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FireEye Delivers a Beat, but Billings Weakness Sparks Concern

By Steve Symington - Updated Feb 6, 2020 at 8:25PM

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Average contract lengths decreased by around two months during the quarter.

FireEye (MNDT 0.05%) announced better-than-expected fourth-quarter 2019 results late Wednesday. But it sure didn't feel that way, with shares of the cybersecurity platform company opening sharply lower Thursday before settling down around 2% by the end of the session.

As has been the case the past few quarters, it seems the market isn't quite ready to accept FireEye's ongoing transition toward becoming a more comprehensive security platform leader rather than "just" a network-security product vendor. And it certainly doesn't help that billings -- generally a key metric for gauging future growth -- arrived well below guidance.

Still, let's take a look at FireEye's headline numbers to see how it fared to end 2019:

Metric

Q4 2019

Q4 2018

Change

Revenue

$235.1 million

$217.5 million

8.1%

GAAP net income

($49.2 million)

($48.4 million)

N/A

GAAP earnings per share

($0.23)

($0.25)

N/A

Data source: FireEye. GAAP = generally accepted accounting principles.

Gold padlock sitting on top of a notebook computer keyboard.

IMAGE SOURCE: GETTY IMAGES.

"We continue to accelerate our transformation..."

After backing out items like stock-based compensation and acquisition expenses, FireEye's non-GAAP (adjusted) net income arrived at $14.9 million, or $0.07 per share, up from $0.06 per share a year earlier.

For perspective, these results were well above FireEye's guidance provided in October, which called for quarterly adjusted earnings per share of $0.03 to $0.05, and revenue ranging from $224 million to $228 million.

As measured by business segment, product, subscription, and support revenue rose 3.5% to $185 million, while Mandiant professional services revenue jumped 29.4% to $50.1 million.

Billings, however, climbed only 3% to $274 million, well below guidance for a range of $285 million to $295 million. According to CFO Frank Verdecanna, FireEye's billings this quarter were hurt by a two-month decrease in average contract lengths for subscription and support contracts, effectively reducing billings by roughly $15 million. During the subsequent conference call, Verdecanna elaborated that FireEye was seeing a "reluctance" from mid-market and channel customers to bill multiyear contracts up front, which led the company to adjust its terms and compensation plans accordingly.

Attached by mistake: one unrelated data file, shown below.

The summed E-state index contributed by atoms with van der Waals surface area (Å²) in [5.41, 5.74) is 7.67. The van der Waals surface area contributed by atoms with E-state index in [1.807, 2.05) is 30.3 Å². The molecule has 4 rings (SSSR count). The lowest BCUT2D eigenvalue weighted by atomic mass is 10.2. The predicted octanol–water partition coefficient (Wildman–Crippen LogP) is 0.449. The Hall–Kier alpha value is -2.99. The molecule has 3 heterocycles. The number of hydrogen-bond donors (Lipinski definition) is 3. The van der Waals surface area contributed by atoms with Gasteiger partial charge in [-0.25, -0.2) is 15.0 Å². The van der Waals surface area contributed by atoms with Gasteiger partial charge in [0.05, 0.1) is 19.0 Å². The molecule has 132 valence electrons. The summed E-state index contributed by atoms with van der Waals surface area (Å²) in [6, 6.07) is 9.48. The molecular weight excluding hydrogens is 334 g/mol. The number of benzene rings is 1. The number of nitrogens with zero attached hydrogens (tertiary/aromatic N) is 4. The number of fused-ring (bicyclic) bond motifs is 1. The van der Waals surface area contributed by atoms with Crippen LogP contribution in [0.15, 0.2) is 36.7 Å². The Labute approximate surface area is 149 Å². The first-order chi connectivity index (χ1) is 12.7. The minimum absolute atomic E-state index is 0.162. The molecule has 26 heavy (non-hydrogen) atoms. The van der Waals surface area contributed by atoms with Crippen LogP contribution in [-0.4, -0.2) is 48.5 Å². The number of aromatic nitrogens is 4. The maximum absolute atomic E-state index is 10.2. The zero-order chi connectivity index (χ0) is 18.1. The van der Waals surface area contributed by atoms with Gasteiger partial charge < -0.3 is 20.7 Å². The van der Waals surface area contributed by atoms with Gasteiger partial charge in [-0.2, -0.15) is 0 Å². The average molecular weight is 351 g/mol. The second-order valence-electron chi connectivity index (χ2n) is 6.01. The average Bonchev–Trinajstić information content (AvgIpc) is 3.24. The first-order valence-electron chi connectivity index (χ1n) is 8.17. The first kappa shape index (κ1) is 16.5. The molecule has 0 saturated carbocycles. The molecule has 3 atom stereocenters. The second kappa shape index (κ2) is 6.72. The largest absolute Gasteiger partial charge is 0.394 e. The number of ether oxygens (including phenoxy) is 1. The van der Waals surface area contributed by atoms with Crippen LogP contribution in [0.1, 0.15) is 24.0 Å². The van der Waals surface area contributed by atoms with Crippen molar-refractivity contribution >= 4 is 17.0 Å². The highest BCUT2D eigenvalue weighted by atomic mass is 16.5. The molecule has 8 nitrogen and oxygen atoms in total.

Verdecanna added, however, that average contract lengths don't negatively impact annual recurring revenue (ARR), which grew roughly 6% sequentially to end the quarter at $587 million. That included a 31% increase in cloud subscription and managed services ARR to $280 million.

FireEye CEO Kevin Mandia stated:

We continue to accelerate our transformation to a comprehensive security solutions company. Our higher growth solutions, which include Platform, Cloud Subscription, Managed Services and Mandiant services, were 59 percent of our billings in the fourth quarter and increased 23 percent from a year ago. We anticipate that these solutions will continue to eclipse the on-premise portion of our business in 2020.

What now?

For the first quarter of 2020, FireEye told investors to expect revenue of $222 million to $226 million, billings of $165 million to $175 million, and an adjusted net loss per share of between $0.03 and $0.05.

As such, FireEye expects full-year 2020 revenue of $935 million to $945 million (up from $889 million in 2019), billings of $930 million to $950 million (down from $926 million in 2019), and adjusted net income per share of between $0.20 and $0.24 (up from $0.05 per share in 2019). Both FireEye's Q1 and full-year guidance assume average contract lengths will be roughly two to three months shorter than in 2019.

In the end, it's hard to fault FireEye for tweaking its approach to contract lengths given resistance from certain clients to multiyear deals. But until investors receive more assurance that this trend is of little consequence to FireEye's longer-term growth and business transition, it's no surprise to see shares of this tech stock pulling back.

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